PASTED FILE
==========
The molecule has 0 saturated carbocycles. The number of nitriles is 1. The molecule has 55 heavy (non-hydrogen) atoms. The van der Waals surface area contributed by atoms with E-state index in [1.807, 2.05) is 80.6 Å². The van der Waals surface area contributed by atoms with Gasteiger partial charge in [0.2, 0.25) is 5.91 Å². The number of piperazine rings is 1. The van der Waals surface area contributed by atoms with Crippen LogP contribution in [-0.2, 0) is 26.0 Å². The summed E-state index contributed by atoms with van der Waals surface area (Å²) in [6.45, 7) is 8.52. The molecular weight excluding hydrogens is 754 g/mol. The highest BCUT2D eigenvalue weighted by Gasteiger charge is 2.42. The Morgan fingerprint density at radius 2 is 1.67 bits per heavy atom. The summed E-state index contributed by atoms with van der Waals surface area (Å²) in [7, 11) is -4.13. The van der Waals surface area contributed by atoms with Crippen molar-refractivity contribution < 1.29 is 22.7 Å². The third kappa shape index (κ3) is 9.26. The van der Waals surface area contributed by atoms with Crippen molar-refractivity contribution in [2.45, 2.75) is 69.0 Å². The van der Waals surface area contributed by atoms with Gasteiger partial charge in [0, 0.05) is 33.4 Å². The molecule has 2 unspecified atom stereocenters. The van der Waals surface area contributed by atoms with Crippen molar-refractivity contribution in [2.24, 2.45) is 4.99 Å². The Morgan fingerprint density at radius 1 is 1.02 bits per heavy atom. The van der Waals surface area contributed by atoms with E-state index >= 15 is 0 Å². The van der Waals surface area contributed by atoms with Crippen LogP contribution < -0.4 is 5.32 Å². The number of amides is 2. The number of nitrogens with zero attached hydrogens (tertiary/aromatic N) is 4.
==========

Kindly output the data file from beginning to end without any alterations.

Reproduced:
The molecule has 0 saturated carbocycles. The number of nitriles is 1. The molecule has 55 heavy (non-hydrogen) atoms. The van der Waals surface area contributed by atoms with E-state index in [1.807, 2.05) is 80.6 Å². The van der Waals surface area contributed by atoms with Gasteiger partial charge in [0.2, 0.25) is 5.91 Å². The number of piperazine rings is 1. The van der Waals surface area contributed by atoms with Crippen LogP contribution in [-0.2, 0) is 26.0 Å². The summed E-state index contributed by atoms with van der Waals surface area (Å²) in [6.45, 7) is 8.52. The molecular weight excluding hydrogens is 754 g/mol. The highest BCUT2D eigenvalue weighted by Gasteiger charge is 2.42. The Morgan fingerprint density at radius 2 is 1.67 bits per heavy atom. The summed E-state index contributed by atoms with van der Waals surface area (Å²) in [7, 11) is -4.13. The van der Waals surface area contributed by atoms with Crippen molar-refractivity contribution < 1.29 is 22.7 Å². The third kappa shape index (κ3) is 9.26. The van der Waals surface area contributed by atoms with Crippen molar-refractivity contribution in [2.45, 2.75) is 69.0 Å². The van der Waals surface area contributed by atoms with Gasteiger partial charge in [0, 0.05) is 33.4 Å². The molecule has 2 unspecified atom stereocenters. The van der Waals surface area contributed by atoms with Crippen molar-refractivity contribution in [2.24, 2.45) is 4.99 Å². The Morgan fingerprint density at radius 1 is 1.02 bits per heavy atom. The van der Waals surface area contributed by atoms with E-state index >= 15 is 0 Å². The van der Waals surface area contributed by atoms with Crippen LogP contribution < -0.4 is 5.32 Å². The number of amides is 2. The number of nitrogens with zero attached hydrogens (tertiary/aromatic N) is 4.